The difficulty with a solely top-down approach is that there is no top. SOA systems in reality tend to be decentralised - there's no one point of architectural leverage or governance, no one person who's going to be able to say and then enforce "a decision in ten minutes or the next one is free". Top-down approaches are necessarily centralised, and need to make assumptions about being able to coordinate activity amongst stakeholders which dents their usefulness in real environments. In the field, you'll will be communicating and working with partners with whom you no have no real leverage over in terms of specifying compatible technology or even processes. In some cases you won't just have no control over your callers, you'll have no idea who your callers actually are. Typically, partners will do the minimum amount of work necessary to communicate electronically (there are occasional exceptions to this, such as buy-side consortia). We have a good bit of experience of dealing with decentralised activities in Propylon and what strikes me as an approach that works in that context involves three things - focusing on finding the minimal necessary agreements, transforming data, and connector semantics. I see other efforts in the industry to be along the same lines but with different emphasis - focus on maximising the scope of agreements, concentrate on shared data semantics, ignore connector semantics [3]. Whether these are correlations or causes, I couldn't say, but they are worth keeping in mind.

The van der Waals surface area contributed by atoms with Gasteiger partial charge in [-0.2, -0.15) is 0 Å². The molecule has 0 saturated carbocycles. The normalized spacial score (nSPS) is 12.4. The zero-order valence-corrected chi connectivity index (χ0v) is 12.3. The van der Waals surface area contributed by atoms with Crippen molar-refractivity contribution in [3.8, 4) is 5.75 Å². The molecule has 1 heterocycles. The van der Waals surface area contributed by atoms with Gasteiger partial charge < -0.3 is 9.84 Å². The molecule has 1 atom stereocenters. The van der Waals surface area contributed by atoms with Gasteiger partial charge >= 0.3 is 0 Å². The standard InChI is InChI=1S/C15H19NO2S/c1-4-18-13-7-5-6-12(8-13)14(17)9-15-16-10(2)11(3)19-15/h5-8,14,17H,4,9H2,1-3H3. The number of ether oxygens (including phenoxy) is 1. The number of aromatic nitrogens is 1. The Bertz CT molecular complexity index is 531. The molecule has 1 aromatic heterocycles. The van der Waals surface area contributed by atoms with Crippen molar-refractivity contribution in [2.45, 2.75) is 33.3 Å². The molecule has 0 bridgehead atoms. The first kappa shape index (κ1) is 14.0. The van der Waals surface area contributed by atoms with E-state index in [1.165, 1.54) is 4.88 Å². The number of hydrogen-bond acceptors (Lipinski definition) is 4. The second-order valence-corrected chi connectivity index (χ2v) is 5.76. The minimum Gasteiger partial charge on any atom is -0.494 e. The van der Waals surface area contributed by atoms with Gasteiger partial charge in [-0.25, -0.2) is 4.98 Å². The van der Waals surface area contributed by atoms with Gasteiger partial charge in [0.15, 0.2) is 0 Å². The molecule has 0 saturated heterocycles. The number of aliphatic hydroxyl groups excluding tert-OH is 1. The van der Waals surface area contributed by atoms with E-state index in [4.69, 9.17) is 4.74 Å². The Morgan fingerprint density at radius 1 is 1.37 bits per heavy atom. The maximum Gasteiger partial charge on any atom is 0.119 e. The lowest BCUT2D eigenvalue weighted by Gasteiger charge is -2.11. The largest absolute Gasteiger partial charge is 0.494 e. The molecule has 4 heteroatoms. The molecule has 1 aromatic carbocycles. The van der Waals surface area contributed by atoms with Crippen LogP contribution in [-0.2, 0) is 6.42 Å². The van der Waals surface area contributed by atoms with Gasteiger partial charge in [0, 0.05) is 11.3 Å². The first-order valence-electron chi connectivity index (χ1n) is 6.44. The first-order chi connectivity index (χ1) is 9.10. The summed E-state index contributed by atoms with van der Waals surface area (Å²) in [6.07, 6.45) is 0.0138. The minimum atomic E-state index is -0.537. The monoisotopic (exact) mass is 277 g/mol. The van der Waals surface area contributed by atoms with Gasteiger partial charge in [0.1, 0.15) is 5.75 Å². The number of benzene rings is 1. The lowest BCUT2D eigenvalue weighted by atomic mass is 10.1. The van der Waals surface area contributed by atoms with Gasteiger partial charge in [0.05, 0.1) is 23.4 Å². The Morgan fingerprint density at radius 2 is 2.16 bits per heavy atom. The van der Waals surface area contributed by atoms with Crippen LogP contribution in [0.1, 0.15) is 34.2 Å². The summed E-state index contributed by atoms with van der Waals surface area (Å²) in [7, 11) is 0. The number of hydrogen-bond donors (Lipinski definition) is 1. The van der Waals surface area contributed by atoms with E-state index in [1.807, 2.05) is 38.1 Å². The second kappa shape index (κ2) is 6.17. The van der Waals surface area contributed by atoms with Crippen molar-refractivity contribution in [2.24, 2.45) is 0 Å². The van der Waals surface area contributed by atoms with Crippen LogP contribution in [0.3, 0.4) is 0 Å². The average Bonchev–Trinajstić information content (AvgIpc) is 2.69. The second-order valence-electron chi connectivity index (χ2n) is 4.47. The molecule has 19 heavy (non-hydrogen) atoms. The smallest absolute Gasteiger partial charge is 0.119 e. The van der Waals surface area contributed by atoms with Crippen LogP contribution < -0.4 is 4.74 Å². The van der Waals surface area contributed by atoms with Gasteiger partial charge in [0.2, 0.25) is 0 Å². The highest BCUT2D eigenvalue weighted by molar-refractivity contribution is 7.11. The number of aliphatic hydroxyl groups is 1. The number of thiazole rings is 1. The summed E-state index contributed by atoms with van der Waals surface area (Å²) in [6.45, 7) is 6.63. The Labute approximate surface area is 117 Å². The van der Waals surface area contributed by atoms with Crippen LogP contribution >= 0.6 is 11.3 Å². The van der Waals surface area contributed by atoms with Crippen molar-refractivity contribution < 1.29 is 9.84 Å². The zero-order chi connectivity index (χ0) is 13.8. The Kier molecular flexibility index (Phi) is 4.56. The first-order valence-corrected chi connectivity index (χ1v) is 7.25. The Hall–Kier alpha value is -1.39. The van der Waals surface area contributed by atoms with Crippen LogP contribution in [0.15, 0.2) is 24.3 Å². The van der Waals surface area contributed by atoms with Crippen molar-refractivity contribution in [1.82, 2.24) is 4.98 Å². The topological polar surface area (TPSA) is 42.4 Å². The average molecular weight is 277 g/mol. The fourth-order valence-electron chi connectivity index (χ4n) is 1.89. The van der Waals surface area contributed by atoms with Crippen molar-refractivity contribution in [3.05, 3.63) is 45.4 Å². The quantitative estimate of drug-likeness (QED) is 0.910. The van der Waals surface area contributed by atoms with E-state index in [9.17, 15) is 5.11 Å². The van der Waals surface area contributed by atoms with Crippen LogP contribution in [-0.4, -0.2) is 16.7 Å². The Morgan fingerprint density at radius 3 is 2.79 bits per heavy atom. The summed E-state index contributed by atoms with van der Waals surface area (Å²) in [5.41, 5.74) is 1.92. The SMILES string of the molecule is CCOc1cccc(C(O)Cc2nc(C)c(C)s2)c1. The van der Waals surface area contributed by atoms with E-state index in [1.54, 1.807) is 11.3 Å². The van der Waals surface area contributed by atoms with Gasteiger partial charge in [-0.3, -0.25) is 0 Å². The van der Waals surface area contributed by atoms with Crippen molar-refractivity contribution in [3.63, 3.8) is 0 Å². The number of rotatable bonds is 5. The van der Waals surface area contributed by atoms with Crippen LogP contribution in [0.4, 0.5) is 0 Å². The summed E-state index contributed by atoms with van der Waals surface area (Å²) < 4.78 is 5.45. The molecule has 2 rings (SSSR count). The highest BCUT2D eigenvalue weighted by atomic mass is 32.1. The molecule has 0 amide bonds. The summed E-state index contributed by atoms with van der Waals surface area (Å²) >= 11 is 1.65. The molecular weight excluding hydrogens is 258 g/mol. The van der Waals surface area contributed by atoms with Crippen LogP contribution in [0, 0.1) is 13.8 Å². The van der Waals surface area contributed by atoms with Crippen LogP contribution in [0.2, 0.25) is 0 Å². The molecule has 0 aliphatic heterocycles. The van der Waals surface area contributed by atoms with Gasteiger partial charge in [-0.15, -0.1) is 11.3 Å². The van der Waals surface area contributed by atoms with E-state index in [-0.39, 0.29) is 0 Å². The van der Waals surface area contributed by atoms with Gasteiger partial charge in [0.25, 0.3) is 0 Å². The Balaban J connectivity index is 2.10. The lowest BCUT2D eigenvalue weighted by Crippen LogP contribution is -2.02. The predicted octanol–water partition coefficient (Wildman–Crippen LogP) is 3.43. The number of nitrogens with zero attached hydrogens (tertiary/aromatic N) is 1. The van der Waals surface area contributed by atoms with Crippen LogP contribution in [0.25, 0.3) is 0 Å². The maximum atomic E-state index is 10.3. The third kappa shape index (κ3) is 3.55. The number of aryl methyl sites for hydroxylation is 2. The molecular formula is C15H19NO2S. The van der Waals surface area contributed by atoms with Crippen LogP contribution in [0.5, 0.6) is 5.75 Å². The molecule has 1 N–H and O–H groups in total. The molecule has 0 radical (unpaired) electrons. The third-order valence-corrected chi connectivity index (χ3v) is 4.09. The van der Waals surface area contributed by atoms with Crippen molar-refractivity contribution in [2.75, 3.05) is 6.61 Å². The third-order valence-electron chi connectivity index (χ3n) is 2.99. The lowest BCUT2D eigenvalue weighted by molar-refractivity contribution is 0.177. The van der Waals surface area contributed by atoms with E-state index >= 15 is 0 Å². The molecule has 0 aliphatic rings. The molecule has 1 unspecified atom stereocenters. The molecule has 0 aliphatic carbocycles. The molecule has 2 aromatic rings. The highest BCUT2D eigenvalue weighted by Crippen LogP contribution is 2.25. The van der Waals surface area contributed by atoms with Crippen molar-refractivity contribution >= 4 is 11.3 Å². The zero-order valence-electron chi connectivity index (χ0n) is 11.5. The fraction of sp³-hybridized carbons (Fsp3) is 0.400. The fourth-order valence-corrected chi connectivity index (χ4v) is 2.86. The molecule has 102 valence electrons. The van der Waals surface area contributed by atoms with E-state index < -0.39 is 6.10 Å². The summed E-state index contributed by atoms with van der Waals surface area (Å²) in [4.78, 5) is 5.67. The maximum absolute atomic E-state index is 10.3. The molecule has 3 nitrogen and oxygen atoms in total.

The goal for any enterprise should be to wean off building big centralised systems and focus on how to network smaller more adaptable ones together [4]. It would help greatly if classically trained architects stopped killing good ideas for small and nimble systems by looking at them and saying "that'll never X", where X is some ility that may or may not matter in an operational context. And even if will matter, it might not matter yet, at least not so as to justify shouting down the approach. The reason in the past we needed to worry that 'it will never X' is because there is an assumption built into the procurement, requirements and development phases that systems of this kind get finished and that's it - no more money for active development. You have one shot to get it right. It turns out that 'one shot' is a myth and a dangerous one at that - business systems are never really finished, but thinking that they are radically affects thereafter how budget is dispensed and for what.